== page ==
They are ripping out the cobwebs everywhere.
I try to work, but then they catch my eye with their manic destruction.
Busy is hardly the word. They are obsessed. They are just outside my window. My typewriter is silent. I watch spellbound.
Within a yard they spin and weave the gossamer with their puny beaks into bundles.
You see, cobwebs are the mortar in this building trade. All those spiders with their burrows in between the bricks of this old house thought they were safe.
All those old mothers with their bundles of babies in cocoons were on to a good thing. Or so they thought.
Then along comes this tiny tit and pulls their creche to pieces. Of course it’s all in a good cause.
A bigger creche, another huge nursery, not for mere spiders, but for birds.
Isn’t that what spiders are for? To feed others with their big fat juicy bodies?
After all, we eat their bigger cousins, the crabs. Off goes the bottle-tit with its glue, and in a minute looks for a brick.
Soon it has ripped a nice big green one, which we call moss, off the cherry tree. Father tit cheers with a chee-chee-chee and brings his own brick too. Together the couple lay the foundation. The nest is now a cup like a chaffinch’s nest.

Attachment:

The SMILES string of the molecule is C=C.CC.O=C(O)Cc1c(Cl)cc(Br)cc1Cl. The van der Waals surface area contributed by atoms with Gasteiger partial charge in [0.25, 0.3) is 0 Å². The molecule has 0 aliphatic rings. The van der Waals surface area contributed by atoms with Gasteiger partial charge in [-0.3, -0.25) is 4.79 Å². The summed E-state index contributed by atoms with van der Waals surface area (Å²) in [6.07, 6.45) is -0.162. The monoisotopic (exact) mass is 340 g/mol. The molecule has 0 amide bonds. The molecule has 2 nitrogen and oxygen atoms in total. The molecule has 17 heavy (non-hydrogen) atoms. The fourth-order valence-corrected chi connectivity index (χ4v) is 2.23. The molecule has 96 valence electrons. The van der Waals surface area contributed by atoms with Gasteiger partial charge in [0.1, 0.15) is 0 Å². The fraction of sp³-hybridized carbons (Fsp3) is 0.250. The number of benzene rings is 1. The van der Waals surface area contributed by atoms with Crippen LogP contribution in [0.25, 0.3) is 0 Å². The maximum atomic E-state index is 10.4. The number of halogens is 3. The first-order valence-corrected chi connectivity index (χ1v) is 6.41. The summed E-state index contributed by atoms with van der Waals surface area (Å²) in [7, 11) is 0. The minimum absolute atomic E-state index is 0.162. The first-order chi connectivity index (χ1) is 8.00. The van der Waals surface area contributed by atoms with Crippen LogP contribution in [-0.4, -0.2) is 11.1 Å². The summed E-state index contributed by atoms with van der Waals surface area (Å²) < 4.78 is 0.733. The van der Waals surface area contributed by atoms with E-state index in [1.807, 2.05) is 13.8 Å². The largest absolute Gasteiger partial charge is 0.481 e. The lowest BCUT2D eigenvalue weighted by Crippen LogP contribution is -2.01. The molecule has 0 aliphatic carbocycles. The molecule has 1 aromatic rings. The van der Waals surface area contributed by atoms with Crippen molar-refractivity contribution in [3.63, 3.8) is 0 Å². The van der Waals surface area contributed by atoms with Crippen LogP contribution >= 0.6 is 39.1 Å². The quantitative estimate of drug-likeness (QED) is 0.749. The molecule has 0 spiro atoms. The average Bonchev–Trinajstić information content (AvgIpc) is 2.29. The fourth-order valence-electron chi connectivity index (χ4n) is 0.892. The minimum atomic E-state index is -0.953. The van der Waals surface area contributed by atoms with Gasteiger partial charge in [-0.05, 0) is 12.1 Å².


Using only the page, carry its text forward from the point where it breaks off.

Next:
She disappears head first into this bowl and her long tail goes round and round like a stirring spoon.
I watch helplessly, and stir my coffee in just the same way. I have given up work. Now I merely watch. Time spent in reconnaissance is not time wasted.
Over the next week much more time will be not wasted. The pair will build their house into a round dome. There will be a small side entrance, enough for a ten-pence coin to pass. They will then complete the tiles on the roof: flakes of lichen will be attached with more spiders’ webs.
Next will come the best bit: the interior decoration and soft furnishings.
Two thousand feathers will be found, somehow, from all over the place.
Pigeons plucked by sparrowhawks, cock pheasants having a dust-up, siskins flying into the house windows, robins squabbling.
All these loose feathers will be brought back for the cosiest nest in Christendom.
There is another female involved in the couples’ dream house, by the way.
The boss had two wives this year.
So this nest that doesn’t waste my time might soon have 12 eggs inside, each as big as a pea.
Then a dozen children, each as big as a newborn pigmy shrew.
Just as well long-tailed tits are devoted parents and in fact quite common birds in Sussex, even after a hard winter. Because there is the question of the landlords.
Crows, magpies, grey squirrels, stoats, rats, weasels love to rip the roof off the master builders’ classic residences, so I shall have to not waste time even more with my popgun at the ready in the days ahead.